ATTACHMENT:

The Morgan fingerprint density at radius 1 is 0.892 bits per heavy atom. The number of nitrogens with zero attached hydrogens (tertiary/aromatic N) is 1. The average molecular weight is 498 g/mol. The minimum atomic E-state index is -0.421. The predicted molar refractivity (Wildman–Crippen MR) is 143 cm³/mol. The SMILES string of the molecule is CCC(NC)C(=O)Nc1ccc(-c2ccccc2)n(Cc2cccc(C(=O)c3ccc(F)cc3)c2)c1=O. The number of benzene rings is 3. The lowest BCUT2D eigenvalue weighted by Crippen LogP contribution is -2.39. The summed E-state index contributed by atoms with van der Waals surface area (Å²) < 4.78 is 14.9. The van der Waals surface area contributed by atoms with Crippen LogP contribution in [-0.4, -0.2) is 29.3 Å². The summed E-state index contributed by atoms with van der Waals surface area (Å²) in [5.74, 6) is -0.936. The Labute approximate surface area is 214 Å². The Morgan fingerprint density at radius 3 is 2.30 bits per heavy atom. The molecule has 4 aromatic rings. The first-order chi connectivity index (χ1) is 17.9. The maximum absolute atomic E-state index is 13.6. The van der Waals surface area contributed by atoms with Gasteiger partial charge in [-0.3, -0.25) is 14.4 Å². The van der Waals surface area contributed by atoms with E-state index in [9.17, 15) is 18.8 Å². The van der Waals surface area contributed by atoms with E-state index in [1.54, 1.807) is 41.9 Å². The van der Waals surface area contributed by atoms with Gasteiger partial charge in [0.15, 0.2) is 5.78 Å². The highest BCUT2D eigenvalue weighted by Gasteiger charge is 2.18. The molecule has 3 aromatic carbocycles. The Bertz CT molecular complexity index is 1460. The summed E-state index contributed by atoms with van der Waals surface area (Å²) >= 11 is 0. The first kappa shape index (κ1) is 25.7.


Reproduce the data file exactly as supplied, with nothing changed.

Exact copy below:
The Morgan fingerprint density at radius 1 is 0.892 bits per heavy atom. The number of nitrogens with zero attached hydrogens (tertiary/aromatic N) is 1. The average molecular weight is 498 g/mol. The minimum atomic E-state index is -0.421. The predicted molar refractivity (Wildman–Crippen MR) is 143 cm³/mol. The SMILES string of the molecule is CCC(NC)C(=O)Nc1ccc(-c2ccccc2)n(Cc2cccc(C(=O)c3ccc(F)cc3)c2)c1=O. The number of benzene rings is 3. The lowest BCUT2D eigenvalue weighted by Crippen LogP contribution is -2.39. The summed E-state index contributed by atoms with van der Waals surface area (Å²) < 4.78 is 14.9. The van der Waals surface area contributed by atoms with Crippen LogP contribution in [-0.4, -0.2) is 29.3 Å². The summed E-state index contributed by atoms with van der Waals surface area (Å²) in [5.74, 6) is -0.936. The Labute approximate surface area is 214 Å². The Morgan fingerprint density at radius 3 is 2.30 bits per heavy atom. The molecule has 4 aromatic rings. The first-order chi connectivity index (χ1) is 17.9. The maximum absolute atomic E-state index is 13.6. The van der Waals surface area contributed by atoms with Gasteiger partial charge in [-0.3, -0.25) is 14.4 Å². The van der Waals surface area contributed by atoms with E-state index in [9.17, 15) is 18.8 Å². The van der Waals surface area contributed by atoms with E-state index in [1.54, 1.807) is 41.9 Å². The van der Waals surface area contributed by atoms with Gasteiger partial charge in [0.15, 0.2) is 5.78 Å². The highest BCUT2D eigenvalue weighted by Gasteiger charge is 2.18. The molecule has 3 aromatic carbocycles. The Bertz CT molecular complexity index is 1460. The summed E-state index contributed by atoms with van der Waals surface area (Å²) >= 11 is 0. The first kappa shape index (κ1) is 25.7.